Once upon a time, a company I worked with was struggling with an outdated, rigidly constructed CRM system. People in all of the functions who used the system complained constantly about how hard it was to find the right information, how many steps it took to complete certain tasks, how terrible the reporting was, how many workarounds existed to just get business done.
I am certain that your company, if it is of a certain size and age, has grappled with this exact problem. CRM systems, like many systems that handle business information and transactions, end up being used by different people in different functions:
Marketing uses it to send campaigns to contacts
Sales uses it to manage opportunities in their various stages
Sales management uses it to forecast pipelines to Finance
Finance uses it to produce quotes and pricing to Sales
HR must define the different types of profiles and roles of the people who use it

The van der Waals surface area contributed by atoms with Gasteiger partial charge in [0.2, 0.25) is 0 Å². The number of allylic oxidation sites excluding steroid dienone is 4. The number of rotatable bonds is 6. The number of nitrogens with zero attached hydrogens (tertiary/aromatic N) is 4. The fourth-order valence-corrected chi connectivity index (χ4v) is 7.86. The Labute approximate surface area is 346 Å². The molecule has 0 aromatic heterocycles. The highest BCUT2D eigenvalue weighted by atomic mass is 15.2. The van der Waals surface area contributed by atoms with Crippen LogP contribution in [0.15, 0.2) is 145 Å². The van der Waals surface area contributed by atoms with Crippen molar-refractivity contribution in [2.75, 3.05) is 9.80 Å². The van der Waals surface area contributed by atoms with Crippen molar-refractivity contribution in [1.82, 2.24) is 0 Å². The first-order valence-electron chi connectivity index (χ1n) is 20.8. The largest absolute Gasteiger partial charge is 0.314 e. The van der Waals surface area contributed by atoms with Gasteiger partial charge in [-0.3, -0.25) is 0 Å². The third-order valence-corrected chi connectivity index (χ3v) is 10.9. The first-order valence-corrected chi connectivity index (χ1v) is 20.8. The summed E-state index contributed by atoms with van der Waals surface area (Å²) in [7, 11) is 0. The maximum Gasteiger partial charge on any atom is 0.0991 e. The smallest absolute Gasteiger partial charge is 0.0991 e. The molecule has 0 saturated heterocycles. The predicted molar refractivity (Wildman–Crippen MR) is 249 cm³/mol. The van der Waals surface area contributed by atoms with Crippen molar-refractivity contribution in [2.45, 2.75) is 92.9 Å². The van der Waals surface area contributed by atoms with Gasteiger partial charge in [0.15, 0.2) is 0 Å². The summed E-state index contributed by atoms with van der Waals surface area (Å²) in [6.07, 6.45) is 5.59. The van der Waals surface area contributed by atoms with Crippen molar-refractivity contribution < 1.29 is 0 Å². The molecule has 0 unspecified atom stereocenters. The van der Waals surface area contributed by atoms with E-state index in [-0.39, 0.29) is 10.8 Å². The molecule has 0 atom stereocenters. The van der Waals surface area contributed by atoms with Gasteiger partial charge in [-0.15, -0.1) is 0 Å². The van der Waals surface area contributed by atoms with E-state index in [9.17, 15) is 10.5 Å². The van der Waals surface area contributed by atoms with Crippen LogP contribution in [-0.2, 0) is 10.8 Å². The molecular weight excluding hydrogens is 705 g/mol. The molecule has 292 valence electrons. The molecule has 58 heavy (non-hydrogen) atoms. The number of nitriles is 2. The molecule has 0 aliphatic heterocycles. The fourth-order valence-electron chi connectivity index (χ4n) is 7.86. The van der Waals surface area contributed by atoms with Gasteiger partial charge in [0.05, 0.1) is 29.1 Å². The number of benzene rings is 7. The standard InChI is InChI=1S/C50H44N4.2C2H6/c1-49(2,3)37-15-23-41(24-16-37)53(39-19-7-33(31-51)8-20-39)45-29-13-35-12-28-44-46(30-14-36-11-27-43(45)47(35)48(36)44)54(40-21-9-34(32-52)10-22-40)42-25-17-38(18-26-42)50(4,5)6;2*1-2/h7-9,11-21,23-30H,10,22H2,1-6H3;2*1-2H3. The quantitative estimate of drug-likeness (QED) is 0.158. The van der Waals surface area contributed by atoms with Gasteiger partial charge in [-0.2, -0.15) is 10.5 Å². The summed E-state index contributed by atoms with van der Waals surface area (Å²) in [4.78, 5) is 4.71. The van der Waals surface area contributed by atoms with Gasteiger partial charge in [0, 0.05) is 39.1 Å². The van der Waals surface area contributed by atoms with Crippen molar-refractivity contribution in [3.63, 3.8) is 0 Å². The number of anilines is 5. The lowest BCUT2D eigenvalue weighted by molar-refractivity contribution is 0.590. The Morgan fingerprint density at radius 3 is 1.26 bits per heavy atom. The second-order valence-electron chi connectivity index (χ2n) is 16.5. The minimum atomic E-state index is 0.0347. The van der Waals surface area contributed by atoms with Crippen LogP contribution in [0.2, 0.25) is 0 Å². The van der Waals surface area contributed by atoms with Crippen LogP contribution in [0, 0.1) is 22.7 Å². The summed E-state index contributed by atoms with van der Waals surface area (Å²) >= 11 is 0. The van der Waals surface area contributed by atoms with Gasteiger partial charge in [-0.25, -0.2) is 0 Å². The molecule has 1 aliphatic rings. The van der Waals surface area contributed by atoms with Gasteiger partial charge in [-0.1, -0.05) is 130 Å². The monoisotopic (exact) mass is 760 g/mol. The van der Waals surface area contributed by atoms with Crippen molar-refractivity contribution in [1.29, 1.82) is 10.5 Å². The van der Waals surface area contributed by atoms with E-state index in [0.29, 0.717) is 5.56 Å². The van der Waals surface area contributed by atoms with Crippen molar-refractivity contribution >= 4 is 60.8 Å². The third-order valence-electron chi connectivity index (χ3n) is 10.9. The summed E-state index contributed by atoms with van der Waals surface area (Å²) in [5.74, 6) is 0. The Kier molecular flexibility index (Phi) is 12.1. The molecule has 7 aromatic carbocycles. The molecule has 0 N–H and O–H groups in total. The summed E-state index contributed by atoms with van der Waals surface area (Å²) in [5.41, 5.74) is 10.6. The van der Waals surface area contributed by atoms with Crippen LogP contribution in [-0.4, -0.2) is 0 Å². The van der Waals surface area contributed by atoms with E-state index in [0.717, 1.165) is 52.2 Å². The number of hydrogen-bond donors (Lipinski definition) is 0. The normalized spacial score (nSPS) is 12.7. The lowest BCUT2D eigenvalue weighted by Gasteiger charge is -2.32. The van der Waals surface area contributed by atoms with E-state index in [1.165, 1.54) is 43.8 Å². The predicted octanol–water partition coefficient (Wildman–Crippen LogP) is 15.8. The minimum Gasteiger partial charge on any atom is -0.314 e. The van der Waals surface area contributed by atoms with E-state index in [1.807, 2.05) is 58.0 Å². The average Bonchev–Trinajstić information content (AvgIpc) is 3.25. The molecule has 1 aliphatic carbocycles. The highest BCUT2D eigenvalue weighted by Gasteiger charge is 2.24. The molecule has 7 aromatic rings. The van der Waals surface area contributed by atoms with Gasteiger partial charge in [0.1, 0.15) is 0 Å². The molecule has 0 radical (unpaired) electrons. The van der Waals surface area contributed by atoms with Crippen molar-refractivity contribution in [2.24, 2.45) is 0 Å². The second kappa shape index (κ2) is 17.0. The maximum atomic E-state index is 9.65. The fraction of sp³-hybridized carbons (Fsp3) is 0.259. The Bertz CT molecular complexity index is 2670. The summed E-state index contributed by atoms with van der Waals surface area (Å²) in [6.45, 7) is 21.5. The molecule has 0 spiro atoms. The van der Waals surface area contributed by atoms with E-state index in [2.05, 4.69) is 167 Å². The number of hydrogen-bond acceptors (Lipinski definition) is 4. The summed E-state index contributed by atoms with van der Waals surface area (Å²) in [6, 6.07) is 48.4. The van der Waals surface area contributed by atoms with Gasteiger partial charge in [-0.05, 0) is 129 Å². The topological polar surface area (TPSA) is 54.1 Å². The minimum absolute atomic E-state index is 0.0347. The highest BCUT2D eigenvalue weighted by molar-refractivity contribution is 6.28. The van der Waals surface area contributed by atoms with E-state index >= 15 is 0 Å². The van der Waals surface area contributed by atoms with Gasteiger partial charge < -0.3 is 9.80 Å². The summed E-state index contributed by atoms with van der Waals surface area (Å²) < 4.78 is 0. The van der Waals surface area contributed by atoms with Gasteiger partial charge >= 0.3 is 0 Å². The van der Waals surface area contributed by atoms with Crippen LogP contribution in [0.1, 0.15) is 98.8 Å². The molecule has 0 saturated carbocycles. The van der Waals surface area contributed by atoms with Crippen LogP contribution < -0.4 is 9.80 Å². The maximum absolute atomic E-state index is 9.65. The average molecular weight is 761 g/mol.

Professional Services uses it to record interactions, update contact information, manage relationships
IT must maintain it and troubleshoot
Training departments must train on it
At the company I was working with, it seemed that there was not a single function who did NOT use the CRM system, or interact with it in some way. It was the core system that cut across the entire company.
Consider the acronym of the CRM system. Customer Relationship Management. What is interesting to me: this system didn’t appear to manage customer relationships, as much as it reflected the operational environment of the company. Another interesting item: find anyone on the planet whose company has a CRM, and ask them:
Is the actual information about customers accurate or up to date?
Whose job is it to ensure the accuracy of customer information?
How is that information used by people in different functions?